The OSIRIS-REx probe successfully performed Touch and Go with the asteroid Bennu

21 October 2020 | Written by

NASA's OSIRIS-REx spacecraft successfully completed the difficult maneuver to collect a sample from the asteroid Bennu

Today, Tuesday 20 October, OSIRIS-Rex has accomplished a historic feat. The probe successfully performed the Touch-And-Go (TAG) maneuver, during which it approached the surface of the asteroid Bennu, more precisely above the site called Nightinale, taking a sample of rocks and dust from the asteroid. After the historic success of this maneuver, the probe will begin its journey to return to Earth and deliver the collected sample to us. But first there are still many things to know.


OSIRIS-REx (Origins Spectral Interpretation Resource Identification Security – Regolith Explorer) probe was launched in 2016 aboard an Atlas V vector and reached the asteroid in 2018. Since then it has been orbiting it, studying it and looking for the appropriate site to perform sampling. Bennu falls under the Near Earth Object (NEO) classification, believed to have formed only 10 million years after it formed in our Solar System. This data leads scientists to consider the study of the celestial body in question useful to refute or strengthen current theories on the origin of life on planet Earth.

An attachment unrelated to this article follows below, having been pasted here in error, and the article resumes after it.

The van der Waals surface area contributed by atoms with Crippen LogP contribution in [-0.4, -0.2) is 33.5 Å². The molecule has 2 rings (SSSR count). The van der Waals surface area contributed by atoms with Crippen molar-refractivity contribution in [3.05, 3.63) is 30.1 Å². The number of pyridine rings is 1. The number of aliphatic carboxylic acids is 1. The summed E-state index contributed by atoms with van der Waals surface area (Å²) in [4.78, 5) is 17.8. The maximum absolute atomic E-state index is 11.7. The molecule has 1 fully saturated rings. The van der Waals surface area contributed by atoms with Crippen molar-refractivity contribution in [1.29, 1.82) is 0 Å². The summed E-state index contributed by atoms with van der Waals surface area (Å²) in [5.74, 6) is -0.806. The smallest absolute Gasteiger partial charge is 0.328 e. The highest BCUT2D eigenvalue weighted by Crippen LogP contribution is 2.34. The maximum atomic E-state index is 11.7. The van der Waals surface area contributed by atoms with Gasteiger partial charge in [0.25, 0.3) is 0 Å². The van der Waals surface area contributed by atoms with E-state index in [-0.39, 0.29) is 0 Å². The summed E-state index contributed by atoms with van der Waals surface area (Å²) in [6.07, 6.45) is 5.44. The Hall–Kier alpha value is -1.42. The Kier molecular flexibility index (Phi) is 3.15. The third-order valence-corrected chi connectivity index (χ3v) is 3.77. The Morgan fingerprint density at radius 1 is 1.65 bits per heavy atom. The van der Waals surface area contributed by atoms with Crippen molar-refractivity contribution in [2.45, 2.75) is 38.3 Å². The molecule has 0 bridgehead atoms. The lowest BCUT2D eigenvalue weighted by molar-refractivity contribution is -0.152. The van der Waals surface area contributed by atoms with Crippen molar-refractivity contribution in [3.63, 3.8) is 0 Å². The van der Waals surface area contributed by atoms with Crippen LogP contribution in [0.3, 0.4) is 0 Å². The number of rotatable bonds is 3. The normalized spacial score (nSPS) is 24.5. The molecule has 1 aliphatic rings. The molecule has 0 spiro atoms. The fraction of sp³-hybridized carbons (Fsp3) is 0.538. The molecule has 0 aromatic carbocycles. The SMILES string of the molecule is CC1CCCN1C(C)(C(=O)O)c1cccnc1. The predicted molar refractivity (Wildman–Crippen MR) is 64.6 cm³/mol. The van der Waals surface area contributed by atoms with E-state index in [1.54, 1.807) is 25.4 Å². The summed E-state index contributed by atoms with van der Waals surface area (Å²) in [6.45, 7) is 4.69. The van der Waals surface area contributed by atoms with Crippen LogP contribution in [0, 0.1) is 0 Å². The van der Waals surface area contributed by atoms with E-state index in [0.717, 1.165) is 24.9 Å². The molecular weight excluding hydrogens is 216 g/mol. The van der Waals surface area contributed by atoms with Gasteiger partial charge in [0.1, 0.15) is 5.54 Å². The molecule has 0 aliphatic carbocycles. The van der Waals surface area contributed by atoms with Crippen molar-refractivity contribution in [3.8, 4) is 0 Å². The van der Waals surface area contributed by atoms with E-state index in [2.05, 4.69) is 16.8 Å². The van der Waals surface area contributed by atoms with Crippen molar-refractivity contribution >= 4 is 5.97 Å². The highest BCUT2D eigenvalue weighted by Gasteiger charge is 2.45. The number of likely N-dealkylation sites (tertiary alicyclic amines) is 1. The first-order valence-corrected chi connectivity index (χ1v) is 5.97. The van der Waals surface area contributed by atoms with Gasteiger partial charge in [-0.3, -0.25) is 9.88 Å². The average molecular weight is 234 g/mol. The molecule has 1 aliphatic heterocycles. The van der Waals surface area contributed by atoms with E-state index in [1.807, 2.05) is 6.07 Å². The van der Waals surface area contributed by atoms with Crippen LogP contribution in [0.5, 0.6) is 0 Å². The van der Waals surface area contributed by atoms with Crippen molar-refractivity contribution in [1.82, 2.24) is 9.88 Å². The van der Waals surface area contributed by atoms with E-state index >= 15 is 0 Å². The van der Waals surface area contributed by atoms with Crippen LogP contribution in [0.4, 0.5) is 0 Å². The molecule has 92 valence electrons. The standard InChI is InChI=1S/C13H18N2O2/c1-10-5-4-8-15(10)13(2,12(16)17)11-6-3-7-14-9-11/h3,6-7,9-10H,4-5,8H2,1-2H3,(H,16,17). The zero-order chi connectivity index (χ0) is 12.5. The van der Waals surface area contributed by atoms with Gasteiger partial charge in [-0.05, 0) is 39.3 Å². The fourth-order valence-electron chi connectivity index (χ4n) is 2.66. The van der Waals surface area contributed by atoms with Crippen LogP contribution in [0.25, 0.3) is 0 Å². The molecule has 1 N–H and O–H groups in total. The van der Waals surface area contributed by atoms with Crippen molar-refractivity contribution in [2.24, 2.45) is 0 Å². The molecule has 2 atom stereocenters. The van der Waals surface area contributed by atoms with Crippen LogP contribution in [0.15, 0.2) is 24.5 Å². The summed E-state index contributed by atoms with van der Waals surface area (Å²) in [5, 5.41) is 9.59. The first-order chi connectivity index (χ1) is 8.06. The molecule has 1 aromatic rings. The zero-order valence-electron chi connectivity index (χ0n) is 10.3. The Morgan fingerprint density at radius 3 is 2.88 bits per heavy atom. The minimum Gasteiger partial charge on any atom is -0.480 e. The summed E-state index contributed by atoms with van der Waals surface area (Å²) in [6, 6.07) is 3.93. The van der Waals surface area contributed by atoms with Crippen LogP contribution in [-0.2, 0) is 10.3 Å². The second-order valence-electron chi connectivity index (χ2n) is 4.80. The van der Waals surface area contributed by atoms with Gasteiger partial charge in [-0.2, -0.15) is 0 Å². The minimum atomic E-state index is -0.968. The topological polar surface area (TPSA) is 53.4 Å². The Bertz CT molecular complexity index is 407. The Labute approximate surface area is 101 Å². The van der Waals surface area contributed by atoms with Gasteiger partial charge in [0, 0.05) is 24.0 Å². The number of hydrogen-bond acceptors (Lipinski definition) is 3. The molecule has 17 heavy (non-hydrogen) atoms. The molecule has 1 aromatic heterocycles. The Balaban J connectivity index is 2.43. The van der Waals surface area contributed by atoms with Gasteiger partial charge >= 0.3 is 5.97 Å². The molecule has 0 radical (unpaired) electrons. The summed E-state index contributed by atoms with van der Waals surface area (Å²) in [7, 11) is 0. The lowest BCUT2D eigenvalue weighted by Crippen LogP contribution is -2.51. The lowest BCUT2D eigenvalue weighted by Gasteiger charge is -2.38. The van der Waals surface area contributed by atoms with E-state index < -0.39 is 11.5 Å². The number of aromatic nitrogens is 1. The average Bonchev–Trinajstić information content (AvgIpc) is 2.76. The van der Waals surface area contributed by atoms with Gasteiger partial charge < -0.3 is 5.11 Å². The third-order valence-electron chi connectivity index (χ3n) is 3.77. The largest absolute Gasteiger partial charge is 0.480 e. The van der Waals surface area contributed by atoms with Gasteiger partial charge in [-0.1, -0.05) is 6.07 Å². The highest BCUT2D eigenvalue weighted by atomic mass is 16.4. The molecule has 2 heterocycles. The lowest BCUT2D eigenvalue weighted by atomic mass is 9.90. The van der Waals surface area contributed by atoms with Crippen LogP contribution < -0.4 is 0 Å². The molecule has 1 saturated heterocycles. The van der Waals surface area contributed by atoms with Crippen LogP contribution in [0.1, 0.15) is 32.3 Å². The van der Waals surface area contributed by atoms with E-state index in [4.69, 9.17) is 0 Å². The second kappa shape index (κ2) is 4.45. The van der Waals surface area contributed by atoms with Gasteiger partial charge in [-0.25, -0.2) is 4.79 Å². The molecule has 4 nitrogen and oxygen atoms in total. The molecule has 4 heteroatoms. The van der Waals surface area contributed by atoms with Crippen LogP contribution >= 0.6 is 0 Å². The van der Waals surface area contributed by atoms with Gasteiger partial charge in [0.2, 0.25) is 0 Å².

Over the years in which the probe has remained in orbit around the asteroid, it has been possible to study this celestial body in detail, which has proved to be rich in organic compounds with traces of carbon. Some have also been observed from the orbit at the Nightinale site, and it is thought, with some luck, that there may also be some in the sample of rocks brought back to Earth. If this were the case, the material collected by OSIRIS-REx would become one of the most important rock samples ever studied by man. is an information and in-depth portal of Astronautics, space exploration and aerospace

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